How many ways can you do it?
Use your addition and subtraction skills, combined with some strategic thinking, to beat your partner at this game.
If you take a three by three square on a 1-10 addition square and
multiply the diagonally opposite numbers together, what is the
difference between these products. Why?
Exactly 195 digits have been used to number the pages in a book.
How many pages does the book have?
There are 78 prisoners in a square cell block of twelve cells. The
clever prison warder arranged them so there were 25 along each wall
of the prison block. How did he do it?
What do the digits in the number fifteen add up to? How many other
numbers have digits with the same total but no zeros?
There are 44 people coming to a dinner party. There are 15 square
tables that seat 4 people. Find a way to seat the 44 people using
all 15 tables, with no empty places.
Who said that adding couldn't be fun?
This magic square has operations written in it, to make it into a
maze. Start wherever you like, go through every cell and go out a
total of 15!
What do you notice about the date 03.06.09? Or 08.01.09? This
challenge invites you to investigate some interesting dates
Different combinations of the weights available allow you to make different totals. Which totals can you make?
Ram divided 15 pennies among four small bags. He could then pay any sum of money from 1p to 15p without opening any bag. How many pennies did Ram put in each bag?
How could you put eight beanbags in the hoops so that there are
four in the blue hoop, five in the red and six in the yellow? Can
you find all the ways of doing this?
Use your logical-thinking skills to deduce how much Dan's crisps and ice-cream cost altogether.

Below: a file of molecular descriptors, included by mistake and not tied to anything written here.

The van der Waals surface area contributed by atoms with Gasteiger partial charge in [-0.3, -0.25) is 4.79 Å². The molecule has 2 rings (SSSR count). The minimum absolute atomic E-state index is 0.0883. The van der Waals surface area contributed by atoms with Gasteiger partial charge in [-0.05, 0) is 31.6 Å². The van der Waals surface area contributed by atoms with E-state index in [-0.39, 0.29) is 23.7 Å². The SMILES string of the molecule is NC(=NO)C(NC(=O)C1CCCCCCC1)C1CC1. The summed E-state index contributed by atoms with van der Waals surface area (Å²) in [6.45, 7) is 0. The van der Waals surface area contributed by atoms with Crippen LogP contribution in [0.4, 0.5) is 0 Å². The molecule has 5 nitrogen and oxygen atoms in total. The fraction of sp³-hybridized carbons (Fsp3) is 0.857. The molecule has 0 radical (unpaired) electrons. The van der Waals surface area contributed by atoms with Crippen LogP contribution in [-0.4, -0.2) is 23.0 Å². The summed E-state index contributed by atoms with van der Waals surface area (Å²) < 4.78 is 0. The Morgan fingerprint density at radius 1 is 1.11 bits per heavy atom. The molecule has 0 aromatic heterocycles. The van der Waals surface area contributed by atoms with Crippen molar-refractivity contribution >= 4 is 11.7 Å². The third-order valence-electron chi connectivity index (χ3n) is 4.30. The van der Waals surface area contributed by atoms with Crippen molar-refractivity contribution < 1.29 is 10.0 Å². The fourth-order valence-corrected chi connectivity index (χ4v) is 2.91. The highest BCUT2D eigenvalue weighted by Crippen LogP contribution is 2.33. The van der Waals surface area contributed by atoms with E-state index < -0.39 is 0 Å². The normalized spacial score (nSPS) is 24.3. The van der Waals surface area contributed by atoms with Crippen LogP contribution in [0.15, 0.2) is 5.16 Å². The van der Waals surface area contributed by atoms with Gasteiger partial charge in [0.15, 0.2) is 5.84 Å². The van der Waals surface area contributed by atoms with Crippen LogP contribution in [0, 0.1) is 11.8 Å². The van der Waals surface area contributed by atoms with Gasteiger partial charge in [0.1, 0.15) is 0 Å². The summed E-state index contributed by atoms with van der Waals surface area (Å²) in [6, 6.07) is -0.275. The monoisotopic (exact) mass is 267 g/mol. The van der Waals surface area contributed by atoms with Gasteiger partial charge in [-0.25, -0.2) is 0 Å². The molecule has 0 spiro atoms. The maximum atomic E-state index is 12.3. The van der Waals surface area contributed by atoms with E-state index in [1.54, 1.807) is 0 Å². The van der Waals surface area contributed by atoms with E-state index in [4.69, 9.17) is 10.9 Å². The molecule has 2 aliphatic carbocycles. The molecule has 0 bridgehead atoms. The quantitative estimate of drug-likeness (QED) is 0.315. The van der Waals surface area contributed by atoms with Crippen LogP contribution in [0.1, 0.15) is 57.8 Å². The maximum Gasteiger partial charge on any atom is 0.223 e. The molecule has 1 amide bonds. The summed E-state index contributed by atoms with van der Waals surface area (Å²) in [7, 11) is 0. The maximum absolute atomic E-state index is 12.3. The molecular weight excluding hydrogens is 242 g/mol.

This is an adding game for two players.
These two group activities use mathematical reasoning - one is
numerical, one geometric.
Investigate what happens when you add house numbers along a street
in different ways.
Choose four different digits from 1-9 and put one in each box so that the resulting four two-digit numbers add to a total of 100.
Look carefully at the numbers. What do you notice? Can you make
another square using the numbers 1 to 16, that displays the same
Try entering different sets of numbers in the number pyramids. How does the total at the top change?
Zumf makes spectacles for the residents of the planet Zargon, who
have either 3 eyes or 4 eyes. How many lenses will Zumf need to
make all the different orders for 9 families?
Arrange eight of the numbers between 1 and 9 in the Polo Square
below so that each side adds to the same total.
This article gives you a few ideas for understanding the Got It! game and how you might find a winning strategy.
A game for 2 people. Use your skills of addition, subtraction, multiplication and division to blast the asteroids.
Tim had nine cards each with a different number from 1 to 9 on it. How could he have put them into three piles so that the total in each pile was 15?
This problem is based on the story of the Pied Piper of Hamelin. Investigate the different numbers of people and rats there could have been if you know how many legs there are altogether!